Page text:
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Joint WCC-WSCF letter on Zimbabwe

24 June 2008

H.E. Ban Ki-moon
Secretary General
United Nations

H.E. Levy Mwanawasa
Chair, SADC

H.E. Jakaya Kikwete
Chair, African Union

Geneva, 24 June 2008

A Joint Letter from the
World Council of Churches and the World Student Christian Federation


We welcome the statement of 23 June by UN Secretary General, Ban Ki-moon, and the preliminary action taken by the UN Security Council on Zimbabwe; we also welcome the statement of 23 June by the Chair of SADC, H.E. Levy Mwanawasa. 

It is now with profound concern that we call on you to increase your efforts to address the rapidly deteriorating situation in Zimbabwe. As church leaders representing more than 550 million Christians around the world, including members of many churches in Zimbabwe, we request that you direct urgent attention to the humanitarian needs of the people of Zimbabwe, their freedom to exercise religion, the destabilization of the political situation and the need to end human rights abuses .  

Reports from those in and outside Zimbabwe persuade us that international intervention is now needed to distribute much-needed food aid. The government's decision to end food distribution by international agencies has led only to political isolation and increased suffering. Food and medicine are in particular demand, with the imminent threat of starvation in some areas. Education has also been disrupted, with some schools now housing government troops. 

We have learned from our Zimbabwean brothers and sisters that some churches have been kept from offering worship while other church services have been violently dispersed. This situation, which is underreported in the media, is unacceptable and must receive urgent attention from the world community. 

The much more publicized disintegration of the political situation can no longer be overlooked by the world.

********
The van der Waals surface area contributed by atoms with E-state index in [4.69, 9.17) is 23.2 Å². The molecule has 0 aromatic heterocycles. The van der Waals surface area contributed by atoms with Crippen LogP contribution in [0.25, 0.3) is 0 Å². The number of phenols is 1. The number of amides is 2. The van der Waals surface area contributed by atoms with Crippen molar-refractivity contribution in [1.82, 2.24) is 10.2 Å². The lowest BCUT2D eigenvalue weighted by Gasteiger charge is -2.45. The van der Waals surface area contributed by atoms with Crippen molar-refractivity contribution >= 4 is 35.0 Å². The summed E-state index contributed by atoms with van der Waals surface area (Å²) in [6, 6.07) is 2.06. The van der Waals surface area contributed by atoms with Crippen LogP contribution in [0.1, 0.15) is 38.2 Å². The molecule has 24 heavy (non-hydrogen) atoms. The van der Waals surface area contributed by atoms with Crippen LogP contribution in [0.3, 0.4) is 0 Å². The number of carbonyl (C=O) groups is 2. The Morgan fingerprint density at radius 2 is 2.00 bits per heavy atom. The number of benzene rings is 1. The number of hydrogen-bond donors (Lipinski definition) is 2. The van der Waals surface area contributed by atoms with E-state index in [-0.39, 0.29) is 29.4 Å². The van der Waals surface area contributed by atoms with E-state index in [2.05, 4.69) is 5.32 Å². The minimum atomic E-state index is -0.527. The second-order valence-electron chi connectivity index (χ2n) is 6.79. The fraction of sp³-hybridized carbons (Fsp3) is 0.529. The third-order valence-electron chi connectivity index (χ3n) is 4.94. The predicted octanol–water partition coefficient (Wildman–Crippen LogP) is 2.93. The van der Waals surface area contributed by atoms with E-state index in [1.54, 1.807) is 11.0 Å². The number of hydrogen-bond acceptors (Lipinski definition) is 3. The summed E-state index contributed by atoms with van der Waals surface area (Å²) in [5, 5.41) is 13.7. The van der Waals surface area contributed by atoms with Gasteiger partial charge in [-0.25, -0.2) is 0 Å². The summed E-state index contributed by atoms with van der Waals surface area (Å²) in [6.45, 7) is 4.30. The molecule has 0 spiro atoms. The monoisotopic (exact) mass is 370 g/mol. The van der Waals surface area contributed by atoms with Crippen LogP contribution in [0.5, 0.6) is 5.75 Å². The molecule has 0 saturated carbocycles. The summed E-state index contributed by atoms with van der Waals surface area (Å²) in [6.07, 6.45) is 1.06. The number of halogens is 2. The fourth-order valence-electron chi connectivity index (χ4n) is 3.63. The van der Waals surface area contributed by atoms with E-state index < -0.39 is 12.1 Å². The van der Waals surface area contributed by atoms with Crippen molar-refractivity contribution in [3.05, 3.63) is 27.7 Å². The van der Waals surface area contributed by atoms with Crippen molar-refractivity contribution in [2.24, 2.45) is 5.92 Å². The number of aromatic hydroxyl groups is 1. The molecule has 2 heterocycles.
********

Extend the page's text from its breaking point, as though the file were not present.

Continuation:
We are concerned that Zimbabweans have been denied the right to choose their own leader in a free and fair election. The sovereignty of the people has been violated and must be restored. 

The party that has created this violent situation on the ground now seems poised to be awarded the presidency, and with it the power to appoint additional senators who will sway the balance of parliament. Such a manipulation of the election process can have no legitimacy in the eyes of Zimbabweans or of the world. This precedent must not be set as the norm.

Charges have been made that serious crimes are being committed. These allegations must be investigated; if found to be substantial, alleged perpetrators must stand trial. The current election cycle has been reduced to a shambles. If the perpetrators of violence are not brought to account, attempts at a political solution will be fundamentally undermined. There can be no impunity.

The international community must insist on a political solution to the question of leadership in Zimbabwe. This may involve a postponement of the election, giving the time for the establishment of control mechanisms based on internationally accepted standards that would guarantee the unhindered expression of will of the people of Zimbabwe through truly free and fair elections. It is essential that the international community reaffirm the integrity of democratic elections as the means by which Zimbabwean citizens choose their leaders.

National governments clearly have the primary and sovereign responsibility to provide for the safety and well-being of their people. However, when there is egregious failure to carry out that responsibility, whether by neglect, lack of capacity, or direct assaults on the population, the international community has the duty to assist peoples and states, and in extreme situations, to intervene in the internal affairs of a state in the interests and safety of the people. When the State can no longer provide protection to its own people, the principle of non-intervention (art. 2.7 of the UN Charter) yields to the responsibility of the international community to protect them. This is the responsibility to protect (R2P).

At one time, Zimbabwe stood as the breadbasket of Africa. Its strengthening economy and growing freedoms served as a beacon of hope to all Africans who pursued the promise of a new Africa. Today Zimbabwe represents only suffering and hardship.

The people of Zimbabwe deserve better, and we as church leaders pray that the deep faith and perseverance of a proud people will once again emerge and be put in the service of rebuilding this society that is so tragically ravaged by distrust, dissension and violence.

The biblical prophet Amos proclaimed the coming of a day when "justice" would "roll down like waters, and righteousness like an ever-flowing stream" (Amos 5:24). Our prayer is for the speedy arrival of that day in Zimbabwe, and our hope is that the international community will accept this prophecy as a vision and a goal.

In peace,

Rev. Dr Samuel Kobia
General Secretary
World Council of Churches

Rev. Michael Wallace
General Secretary
World Student Christian Federation

H.E. President Thabo Mbeki, Republic of South Africa
Rev. Dr Mvume Dandala, General Secretary, All Africa Conference of Churches
Mr Eddie Makue, Chair, FOCCISA